Heart in Diabetes

Heart in Diabetes

Source:

Bozkurt B. COVID-19. Presented at: Heart in Diabetes Annual Meeting; Sept. 10-12, 2021 (hybrid meeting).

Disclosures: Bozkurt reports consulting for Amgen, Baxter, Bristol Myers Squibb, Relypsa, Sanofi Aventis and scPharmaceuticals, serving on the clinical event committee for a trial sponsored by Abbott and serving on the data safety monitoring committee for a trial sponsored by LivaNova.
September 10, 2021
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SARS-CoV-2 has multifaceted CV involvement, unlike previous coronaviruses

Source:

Bozkurt B. COVID-19. Presented at: Heart in Diabetes Annual Meeting; Sept. 10-12, 2021 (hybrid meeting).

Disclosures: Bozkurt reports consulting for Amgen, Baxter, Bristol Myers Squibb, Relypsa, Sanofi Aventis and scPharmaceuticals, serving on the clinical event committee for a trial sponsored by Abbott and serving on the data safety monitoring committee for a trial sponsored by LivaNova.
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In contrast to previous coronaviruses, SARS-CoV-2, the virus causing COVID-19, produces many CV consequences, according to a presentation at the Heart in Diabetes CME Conference.

“In the COVID-19 era, the spectrum of cardiovascular presentations ranged from acute coronary syndrome to heart failure to cardiogenic shock, most of which [had] a characterization of myocarditis-like presentation or acute inflammatory cardiomyopathy,” Biykem Bozkurt, MD, PhD, FHFSA, FACC, FAHA, FESC, Mary and Gordon Cain Chair and Professor of Medicine, director of the Winters Center for HF Research and associate director of the Cardiovascular Research Institute at Baylor College of Medicine, the W.A. “Tex” and Deborah Moncrief Jr., Chair and medicine chief at DeBakey VA Medical Center and immediate past president of the Heart Failure Society of America, said during her presentation. “The whole spectrum was so wide that we in the cardiovascular field were seeing cases ranging from presentations with arrhythmia to acute coronary syndrome to heart failure and cardiogenic shock to venous thromboembolism, and started recognizing that the underlying mechanism probably was multifactorial, and was hypothesized to be due to a variety of causes, such as cytokine storm, microvascular endothelial and thrombotic injury, hypoxemia and possibly direct infection of the cardiac myocytes.”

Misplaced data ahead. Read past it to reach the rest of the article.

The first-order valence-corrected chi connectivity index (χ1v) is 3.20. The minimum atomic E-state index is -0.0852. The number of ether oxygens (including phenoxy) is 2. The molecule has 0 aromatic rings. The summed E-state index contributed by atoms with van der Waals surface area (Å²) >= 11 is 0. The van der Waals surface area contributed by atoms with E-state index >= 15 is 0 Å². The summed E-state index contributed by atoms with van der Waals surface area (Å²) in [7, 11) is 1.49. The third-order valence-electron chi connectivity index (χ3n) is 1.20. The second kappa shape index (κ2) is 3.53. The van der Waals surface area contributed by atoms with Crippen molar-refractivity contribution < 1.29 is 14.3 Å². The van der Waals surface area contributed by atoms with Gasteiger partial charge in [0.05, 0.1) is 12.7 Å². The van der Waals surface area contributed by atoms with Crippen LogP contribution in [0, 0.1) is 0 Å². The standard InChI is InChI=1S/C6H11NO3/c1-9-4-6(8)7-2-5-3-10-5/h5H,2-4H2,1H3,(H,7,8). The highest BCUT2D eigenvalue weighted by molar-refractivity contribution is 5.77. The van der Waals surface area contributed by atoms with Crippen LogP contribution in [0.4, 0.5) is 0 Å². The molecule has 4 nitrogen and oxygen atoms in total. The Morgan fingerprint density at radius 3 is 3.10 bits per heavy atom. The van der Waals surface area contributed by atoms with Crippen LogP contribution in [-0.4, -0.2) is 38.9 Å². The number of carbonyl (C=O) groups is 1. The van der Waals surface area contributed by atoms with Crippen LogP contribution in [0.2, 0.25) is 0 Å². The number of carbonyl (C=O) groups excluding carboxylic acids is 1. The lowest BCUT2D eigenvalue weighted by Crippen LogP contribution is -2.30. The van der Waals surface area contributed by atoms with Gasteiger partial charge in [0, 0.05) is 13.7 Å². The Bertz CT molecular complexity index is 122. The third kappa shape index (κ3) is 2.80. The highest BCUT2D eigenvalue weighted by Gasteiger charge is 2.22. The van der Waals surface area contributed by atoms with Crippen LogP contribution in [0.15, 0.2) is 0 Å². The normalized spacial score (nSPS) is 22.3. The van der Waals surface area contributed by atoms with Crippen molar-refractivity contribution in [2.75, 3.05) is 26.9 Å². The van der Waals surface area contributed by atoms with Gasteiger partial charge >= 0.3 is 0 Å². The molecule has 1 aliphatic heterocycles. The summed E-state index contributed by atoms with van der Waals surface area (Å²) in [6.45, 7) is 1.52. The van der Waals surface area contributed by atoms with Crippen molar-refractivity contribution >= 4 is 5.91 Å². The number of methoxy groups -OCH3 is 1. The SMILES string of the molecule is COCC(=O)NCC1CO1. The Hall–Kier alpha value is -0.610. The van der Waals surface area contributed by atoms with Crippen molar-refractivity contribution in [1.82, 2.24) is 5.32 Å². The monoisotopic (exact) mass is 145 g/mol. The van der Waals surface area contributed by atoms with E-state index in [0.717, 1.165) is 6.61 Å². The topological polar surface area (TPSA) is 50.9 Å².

COVID-19
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Early reports showed evidence of myocardial injury in 25% to 30% of patients hospitalized for COVID-19, most commonly in patients with preexisting CVD, Bozkurt said, noting elevated levels of biomarkers of cardiac injury such as troponin were associated with mortality.

Biykem Bozkurt

Such elevated biomarkers were present in proportions ranging from 12% in those without known CVD to 46% in those who died from COVID-19 to 22% of those in the ICU, and were present in approximately 1% of patients with nonacute infection from previous coronaviruses, Bozkurt said.

Abnormal cardiac findings on echocardiography are common in patients hospitalized with COVID-19, particularly right ventricular dilatation or dysfunction, Bozkurt said.

COVID-19 has also been associated with elevated rates of out-of-hospital cardiac arrest and multisystem inflammatory syndrome, she said.

Among the post-acute sequelae of COVID-19 include heart palpitations and tachycardia, particularly postural orthostatic tachycardia, she said.

Cardiac MRI has detected cardiac abnormalities in many patients recovered from COVID-19, even in those who had mild disease, Bozkurt said.

“This created a lot of controversy about the safety of returning to sports in people who had COVID-19 infection,” she said, noting that rates in later studies with controls and rigorous diagnostic criteria were lower than in early studies without them.

A probable mechanism for all the CV complications from COVID-19 is that “SARS-CoV-2 can enter the cardiac myocytes — we know that from the ability to attach to the receptors, which is expressed in the cardiac myocytes through the ACE2-mediated entry,” Bozkurt said. “Initial case studies were supportive of acute viral myocarditis by lab echo findings, but not by histology. We also knew by measurements of RNA copies that SARS-CoV-2 was present inside the heart, but the histology does not show fulminant or lymphocytic myocarditis. The cardiac structure appears to be preserved [unlike] with other viral infections. SARS-CoV-2 can be identified in the interstitial cells or subendothelium, but not inside the cardiac myocytes, raising the possibility that it was present ... inside other circulating macrophages or in the interstitium. There is also evidence of microangiopathy and thrombosis in the setting of SARS-CoV-2 in the vasculature throughout the body. But the heart not showing myocarditis or confluent myocyte necrosis raises the question of how is the heart getting injured. The predominant feature appears to be macrophage.”

She said treatment recommendations include treating COVID-19 itself, treating all CV presentations of infection and treating all underlying CV conditions.